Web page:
As many workers face career uncertainty in the era of COVID-19, CareerCurve has sustained relationships with their candidates by continuing to explore virtual networking and pre-planning while addressing candidates most in-demand services: resume building & emotional support.
Since lock-downs began in February and March of this year, businesses in virtually every industry have had to rethink their operations. While many have managed to operate remotely and transition their services to virtual alternatives, the current situation has business owners questioning whether these changes will become permanent.
In the career transition industry, the arrival of COVID-19 has had a major impact on one of the fundamentals of professional coaching: in-person meetings. Prior to COVID-19, career coaches would meet with a candidate face-to-face and build interpersonal rapport as well as trust throughout the process.
In the current environment, however, the opportunity to meet in-person has been abolished, which has led coaching organizations to adopt a new set of practices that provide guidance and emotional support virtually.
Educating candidates on networking virtually
In order for coaches to sustain their services and stay safe during the current pandemic, coaching organizations such as CareerCurve, a leading North American provider of career transition coaching, has recently enhanced their already existing remote operations, expanding where needed during COVID-19.
The coaches have turned to helping candidates strengthen their virtual technology skills, like how to prepare for a virtual interview, how to effectively interview remotely, how to network virtually, and how to deal with the emotional challenges unique to this new environment. As such, coaches have been there to provide guidance, easing uncertainties and sometimes panic in order to help candidates evolve their skill set to include digital job literacy—a skill set that will be necessary for all career opportunities moving forward.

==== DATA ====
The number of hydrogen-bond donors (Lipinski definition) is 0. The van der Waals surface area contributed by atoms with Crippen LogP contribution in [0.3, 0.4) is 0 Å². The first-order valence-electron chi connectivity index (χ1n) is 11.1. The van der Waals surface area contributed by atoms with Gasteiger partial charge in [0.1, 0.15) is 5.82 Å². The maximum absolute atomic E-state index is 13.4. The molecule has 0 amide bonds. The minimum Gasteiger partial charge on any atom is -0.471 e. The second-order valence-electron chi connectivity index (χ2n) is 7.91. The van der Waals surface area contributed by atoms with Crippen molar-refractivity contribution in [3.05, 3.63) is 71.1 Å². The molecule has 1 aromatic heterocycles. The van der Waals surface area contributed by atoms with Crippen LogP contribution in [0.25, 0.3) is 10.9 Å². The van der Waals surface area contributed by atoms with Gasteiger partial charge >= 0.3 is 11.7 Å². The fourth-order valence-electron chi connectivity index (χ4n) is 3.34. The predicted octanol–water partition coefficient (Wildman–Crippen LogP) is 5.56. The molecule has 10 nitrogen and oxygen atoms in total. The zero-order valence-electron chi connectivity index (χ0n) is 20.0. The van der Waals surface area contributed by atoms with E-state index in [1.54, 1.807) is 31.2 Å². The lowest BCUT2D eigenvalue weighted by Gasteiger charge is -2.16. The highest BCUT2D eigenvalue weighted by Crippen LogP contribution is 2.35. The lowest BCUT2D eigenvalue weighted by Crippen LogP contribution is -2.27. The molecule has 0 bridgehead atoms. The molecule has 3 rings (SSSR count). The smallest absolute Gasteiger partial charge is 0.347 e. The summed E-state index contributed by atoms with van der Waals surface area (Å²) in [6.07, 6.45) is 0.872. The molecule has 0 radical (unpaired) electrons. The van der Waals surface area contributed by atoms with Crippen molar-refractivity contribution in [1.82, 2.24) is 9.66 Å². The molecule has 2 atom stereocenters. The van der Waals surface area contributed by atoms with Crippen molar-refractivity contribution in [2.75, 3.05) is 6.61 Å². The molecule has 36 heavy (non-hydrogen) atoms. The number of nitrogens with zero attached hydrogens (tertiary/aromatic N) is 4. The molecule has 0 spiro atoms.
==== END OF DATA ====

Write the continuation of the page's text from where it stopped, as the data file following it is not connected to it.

Indeed, some facets of career coaching—such as resume revision and email communications—have already been remote for some time. Unlike CareerCurve, who has been providing remote services for over 20 years, transitioning all services to remote has led to challenges for some outplacement providers during COVID-19.
While coaches everywhere would agree that periodic, in-person meetings are the best way to maintain close relationships with candidates, the coaching relationship has perhaps surprisingly not suffered during the progression of COVID-19.
Rather, candidates are relying on coaches for not only the fundamentals of job searching like resume building and virtual interview content, but also emotional support and personal connection, a service aspect that has been on the rise the past few months.
Interestingly, CareerCurve has found that the salary offers their candidates’ have secured are remaining relatively consistent with figures from the past few years. For 2018 and 2019 combined, 39% of candidates experienced a decrease in salary in finding a new position, while 37% had an increase in salary and 24% remained the same. In 2020, 28% experienced a decrease in salary while 45% had in increase in salary and 27% remained the same.